North Carolina House Speaker Tim Moore recently spoke out against non-partisan redistricting, suggesting that if we are unhappy with our legislators we can just vote them out. Aside from the absurdity of suggesting that the solution to rigged elections is more rigged elections, what is most remarkable is that Moore himself sponsored non-partisan redistricting bills four times in the past, including a bill to amend the North Carolina Constitution – an extraordinary testament to the need for redistricting reform.
That need hasn’t changed since Moore changed his mind; in fact, it has only become more pressing. Moore’s flip-flopping is echoed by the conservative Civitas Institute’s recent reversal on the issue; it likewise now suggests that if voters don’t like gerrymandering, they can just hold legislators accountable at the ballot box.
But these hollow appeals to voters holding legislators accountable are belied by the reality of gerrymandering, which insures that we citizens can’t vote them out. They’ve rigged the elections – that’s the whole point of gerrymandering. Those who support gerrymandering have only one justification: clinging to power. But that short-term goal comes at the long-term expense of our core American values: democracy, liberty and equality.
Liberty is freedom of choice and freedom from arbitrary control. But do we have freedom of choice at the polls where, because of gerrymandering, 40% of our legislative races are uncontested? One candidate to “choose” from isn’t freedom of choice. And because of gerrymandering, even where races are “contested,” opponents usually have no chance of winning – in 90% of the 2016 races there was a 10% or greater margin of victory; electoral blowouts where our “choice” of candidates is illusory.
Do we have freedom from arbitrary control where, because of gerrymandering, only half of the voters are able to enjoy a veto-proof Republican supermajority in our legislature that is structurally locked in until after the next redistricting in 2021; where incumbency rates exceed 90% because legislators are safe from election challenges in their gerrymandered districts? Legislators can do what they want and we can’t vote them out. Our legislators no longer answer to the people because the people don’t choose them; they choose us. That isn’t liberty.
Equality recognizes the essential sameness of people, where we all enjoy the same rights. But do we have equality where, because of gerrymandering, people’s votes “count” differently depending on their political party or their race; where, by gerrymandered design, half of the voters get an artificial legislative supermajority while the other half get a powerless view from the cheap seats; where black voters get packed into racially gerrymandered districts – political ghettos designed to dilute the impact of their votes? That isn’t equality.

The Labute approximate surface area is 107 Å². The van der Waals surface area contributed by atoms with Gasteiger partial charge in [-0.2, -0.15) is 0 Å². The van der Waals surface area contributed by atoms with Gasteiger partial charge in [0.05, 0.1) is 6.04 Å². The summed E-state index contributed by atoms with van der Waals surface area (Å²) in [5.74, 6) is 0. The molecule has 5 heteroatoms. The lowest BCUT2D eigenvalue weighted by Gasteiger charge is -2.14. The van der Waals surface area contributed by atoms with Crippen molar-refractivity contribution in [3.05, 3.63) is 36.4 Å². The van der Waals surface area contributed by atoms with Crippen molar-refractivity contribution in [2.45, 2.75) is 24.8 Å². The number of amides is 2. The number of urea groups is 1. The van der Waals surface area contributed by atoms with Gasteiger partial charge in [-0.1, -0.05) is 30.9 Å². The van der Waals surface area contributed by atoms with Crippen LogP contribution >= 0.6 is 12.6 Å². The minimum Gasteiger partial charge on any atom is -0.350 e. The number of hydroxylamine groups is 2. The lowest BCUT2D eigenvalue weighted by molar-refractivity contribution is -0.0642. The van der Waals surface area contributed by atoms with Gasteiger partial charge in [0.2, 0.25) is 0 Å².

Democracy requires both liberty and equality; it is meaningless without them. Our core democratic principles are found in the North Carolina Constitution: “All political power is vested in and derived from the people; all government of right originates from the people, is founded upon their will only, and is instituted solely for the good of the whole.” To remind elected officials of this truth – that they are beholden to the people – James Madison counseled us more than 200 years ago in The Federalist Papers that “the restraint of frequent elections” was necessary to:
“support in the members an habitual recollection of their dependence on the people. Before the sentiments impressed on their minds by the mode of their elevation can be effaced by the exercise of power, they will be compelled to anticipate the moment when their power is to cease, when their exercise of it is to be reviewed, and when they must descend to the level from which they were raised.”
But do we have democracy – and the necessary “restraint of elections” – where voters are denied liberty and equality at the polls; where the legislature’s political power is derived not from the expressed will of the people, but rather, from gerrymandered maps drawn by the politicians for the politicians who stack the deck to keep themselves in office? Gerrymandering undermines liberty, equality, and democracy.
But we can reclaim our democracy. There is a pending bipartisan bill to end gerrymandering and create a non-partisan redistricting commission: HB 200. Eight Republicans have reached across the aisle and are joined by a number of Democrats. There is also a companion bill in the Senate: SB 209. And there has been an unprecedented outpouring of public support to end gerrymandering, to include a broad coalition of citizens, organizations, judges, academics, civic leaders, and business owners. We need to end gerrymandering now, and these bills need to be passed.
Steven K. McCallister is an attorney in Raleigh, North Carolina.